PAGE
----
AURORA | Frederic Lahey is proud of his role as a misfit and an enabler.
It may seem like an odd way to frame his longtime post as the director of the Colorado Film School, but Lahey doesn’t shy away from the terminology. It’s a role that Lahey started to fill about 20 years ago, when he launched film classes at the Red Rocks Community College. Those first efforts have morphed into a local creative institution, a film school based on the Lowry campus that’s earned praise from film professionals around the world and drawn requests for satellite schools everywhere from China to Nigeria.
“We are the enablers of a bunch of misfits, essentially, who are known as filmmakers,” Lahey said with a chuckle. “It’s our students that excite us and it’s their work that excites us and them. Our students are getting work into international festivals – but we want someone to win.”
For the past three years, the film school has occupied its current location in a 250,000-square-foot building on the Lowry campus. In its academic programs through the Community College of Aurora and Regis University, CFS offers associate and bachelor’s degrees in writing/directing, writing/producing, cinematography/videography, post production and acting for the screen, as well as a new major in writing for the screen. The school also offers a one-year advanced immersion program. While the school is wholly owned by the CCA, a current agreement with Regis University allows students to pursue Bachelor of Fine Arts degrees after three years of enrollment through CCA.
That menu of options is constantly expanding, Lahey insists. Major changes are on tap for the coming school year, transitions that include a move away from open enrollment and a push toward industry readiness.
“We’re constantly evolving. When I started the program, we didn’t have a camera, we didn’t even have a room. We started from absolutely nothing,” Lahey said. “Now, we’re extremely well equipped and the most affordable, high quality film education in the world.”
The push to propel CFS students into the national and international radar is a work in progress for Lahey and the rest of the college’s roughly 25 full-time faculty. The college will phase in several new programs in the 2012-13 school year that’s set to formally kick off on Aug. 27, initiatives that include new classes and an added academic major, a specialty in writing for the screen that will be added to the school’s five existing areas of expertise.
What’s more, Lahey and the rest of the CFS faculty will move forward with an ambitious plan to create an online and real-time network, a tool designed to give students another level of professional experience. Funded through a $100,000 immersive education grant through the Community College System, the new system will include a CFS-based page modeled on the Internet Movie Database, as well as a common pool of actors, crew members and other resources for students.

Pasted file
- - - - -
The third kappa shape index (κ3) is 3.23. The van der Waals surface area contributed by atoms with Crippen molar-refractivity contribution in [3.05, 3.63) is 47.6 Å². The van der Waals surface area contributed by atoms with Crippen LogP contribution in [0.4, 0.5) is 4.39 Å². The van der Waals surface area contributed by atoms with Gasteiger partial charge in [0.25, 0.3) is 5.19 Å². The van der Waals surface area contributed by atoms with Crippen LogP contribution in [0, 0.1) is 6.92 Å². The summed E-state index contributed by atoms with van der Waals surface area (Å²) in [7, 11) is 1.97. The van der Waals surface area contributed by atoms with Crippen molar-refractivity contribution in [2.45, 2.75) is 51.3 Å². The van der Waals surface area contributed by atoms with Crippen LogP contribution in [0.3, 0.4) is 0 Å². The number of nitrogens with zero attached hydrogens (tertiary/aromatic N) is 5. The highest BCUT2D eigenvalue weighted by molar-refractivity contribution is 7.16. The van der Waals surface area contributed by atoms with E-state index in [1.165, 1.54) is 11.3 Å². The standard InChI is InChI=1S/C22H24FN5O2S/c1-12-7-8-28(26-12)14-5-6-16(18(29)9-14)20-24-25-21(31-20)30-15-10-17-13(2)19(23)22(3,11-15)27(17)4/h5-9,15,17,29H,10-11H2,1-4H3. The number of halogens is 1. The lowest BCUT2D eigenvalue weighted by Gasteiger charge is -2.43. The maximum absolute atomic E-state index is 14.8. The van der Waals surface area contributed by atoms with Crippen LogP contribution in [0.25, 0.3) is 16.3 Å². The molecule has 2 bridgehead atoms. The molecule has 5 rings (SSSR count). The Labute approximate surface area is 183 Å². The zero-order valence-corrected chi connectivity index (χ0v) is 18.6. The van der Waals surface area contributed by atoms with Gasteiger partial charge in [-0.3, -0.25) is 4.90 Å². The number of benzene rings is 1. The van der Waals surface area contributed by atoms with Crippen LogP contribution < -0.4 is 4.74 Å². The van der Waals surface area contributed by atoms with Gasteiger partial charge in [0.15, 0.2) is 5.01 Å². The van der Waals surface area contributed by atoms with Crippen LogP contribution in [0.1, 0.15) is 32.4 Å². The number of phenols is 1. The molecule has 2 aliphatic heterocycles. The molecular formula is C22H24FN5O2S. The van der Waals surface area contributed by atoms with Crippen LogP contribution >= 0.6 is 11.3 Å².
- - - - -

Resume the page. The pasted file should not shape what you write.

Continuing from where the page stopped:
“It will have social networking aspects, it will have gaming aspects. For instance there’s a packaging sandbox page where students can go and grab actors out of our actors’ database, they can go into our equipment database, they can go into our script repository and script market … They can go and pull crew members – find a director of photography, find a cast, find a script, develop marketing plans and distribution plans,” Lahey said. “This is all in development.”
It’s all part of an effort to help graduates succeed in the business part of the film business, Lahey said. The coming academic year will see another big change for the school in terms of enrollment. The school, which has always accepted students on an open enrollment policy, will shift to a more selective application process in the spring. Last year, the school appeared on the Hollywood Reporter’s list of the world’s top 25 film schools – the magazine declared that “the Colorado Film School may be just as they claim: the finest film school in the western states region.”
Still, Lahey said the shift to an application-based enrollment policy in 2013 will help the school compete with its more expensive peers. He’s expecting enrollment to stay steady at around 400, but he admits the new policy may have a temporary effect on the number of students.
“We want to have people who will be successful entering the program. It also just helps us with retention and with having students get the skills they need before they start in on film … Students who apply and don’t get in can still go to CCA and get their skills up,” Lahey said, adding that full-time tuition at CSF averages less than $2,000. “Most of our competitors are charging $20,000 … Initially, I think our enrollment will go down some, but then I think it will go back up. We need to look more like our competition, and our competition is basically places like Emerson College, Chapman University, a lot of the other colleges that have selective enrollment.
“Our program is even better than people think it is. The way that we’re able to do that is by being small and focused,” he added.
Reach reporter Adam Goldstein at firstname.lastname@example.org or 720-449-9707